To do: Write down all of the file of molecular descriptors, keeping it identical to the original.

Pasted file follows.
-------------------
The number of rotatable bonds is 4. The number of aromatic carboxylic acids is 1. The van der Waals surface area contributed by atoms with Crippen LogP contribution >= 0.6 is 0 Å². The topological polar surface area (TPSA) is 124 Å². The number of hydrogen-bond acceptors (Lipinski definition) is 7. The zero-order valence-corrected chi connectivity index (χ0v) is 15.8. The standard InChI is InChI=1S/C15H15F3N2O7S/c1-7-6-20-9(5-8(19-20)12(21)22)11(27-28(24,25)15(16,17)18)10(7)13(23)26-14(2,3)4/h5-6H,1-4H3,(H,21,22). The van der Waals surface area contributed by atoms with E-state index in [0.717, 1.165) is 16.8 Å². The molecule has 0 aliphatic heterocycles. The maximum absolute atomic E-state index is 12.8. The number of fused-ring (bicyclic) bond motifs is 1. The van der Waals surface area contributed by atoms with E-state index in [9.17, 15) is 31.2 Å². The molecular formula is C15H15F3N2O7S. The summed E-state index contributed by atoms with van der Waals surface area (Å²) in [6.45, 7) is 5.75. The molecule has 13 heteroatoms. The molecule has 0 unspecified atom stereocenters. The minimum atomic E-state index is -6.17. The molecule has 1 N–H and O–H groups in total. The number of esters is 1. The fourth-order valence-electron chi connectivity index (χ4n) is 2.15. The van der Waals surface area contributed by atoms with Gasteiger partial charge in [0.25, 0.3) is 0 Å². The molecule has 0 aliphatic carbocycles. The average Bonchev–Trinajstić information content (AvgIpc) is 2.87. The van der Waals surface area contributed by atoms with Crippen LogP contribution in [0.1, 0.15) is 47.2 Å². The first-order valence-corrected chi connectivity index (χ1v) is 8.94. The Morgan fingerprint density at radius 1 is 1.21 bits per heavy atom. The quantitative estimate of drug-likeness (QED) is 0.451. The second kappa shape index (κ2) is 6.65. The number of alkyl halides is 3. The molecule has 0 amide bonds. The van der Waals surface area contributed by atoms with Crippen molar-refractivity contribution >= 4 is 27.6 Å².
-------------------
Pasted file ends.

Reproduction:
The number of rotatable bonds is 4. The number of aromatic carboxylic acids is 1. The van der Waals surface area contributed by atoms with Crippen LogP contribution >= 0.6 is 0 Å². The topological polar surface area (TPSA) is 124 Å². The number of hydrogen-bond acceptors (Lipinski definition) is 7. The zero-order valence-corrected chi connectivity index (χ0v) is 15.8. The standard InChI is InChI=1S/C15H15F3N2O7S/c1-7-6-20-9(5-8(19-20)12(21)22)11(27-28(24,25)15(16,17)18)10(7)13(23)26-14(2,3)4/h5-6H,1-4H3,(H,21,22). The van der Waals surface area contributed by atoms with E-state index in [0.717, 1.165) is 16.8 Å². The molecule has 0 aliphatic heterocycles. The maximum absolute atomic E-state index is 12.8. The number of fused-ring (bicyclic) bond motifs is 1. The van der Waals surface area contributed by atoms with E-state index in [9.17, 15) is 31.2 Å². The molecular formula is C15H15F3N2O7S. The summed E-state index contributed by atoms with van der Waals surface area (Å²) in [6.45, 7) is 5.75. The molecule has 13 heteroatoms. The molecule has 0 unspecified atom stereocenters. The minimum atomic E-state index is -6.17. The molecule has 1 N–H and O–H groups in total. The number of esters is 1. The fourth-order valence-electron chi connectivity index (χ4n) is 2.15. The van der Waals surface area contributed by atoms with Gasteiger partial charge in [0.25, 0.3) is 0 Å². The molecule has 0 aliphatic carbocycles. The average Bonchev–Trinajstić information content (AvgIpc) is 2.87. The van der Waals surface area contributed by atoms with Crippen LogP contribution in [0.1, 0.15) is 47.2 Å². The first-order valence-corrected chi connectivity index (χ1v) is 8.94. The Morgan fingerprint density at radius 1 is 1.21 bits per heavy atom. The quantitative estimate of drug-likeness (QED) is 0.451. The second kappa shape index (κ2) is 6.65. The number of alkyl halides is 3. The molecule has 0 amide bonds. The van der Waals surface area contributed by atoms with Crippen molar-refractivity contribution >= 4 is 27.6 Å².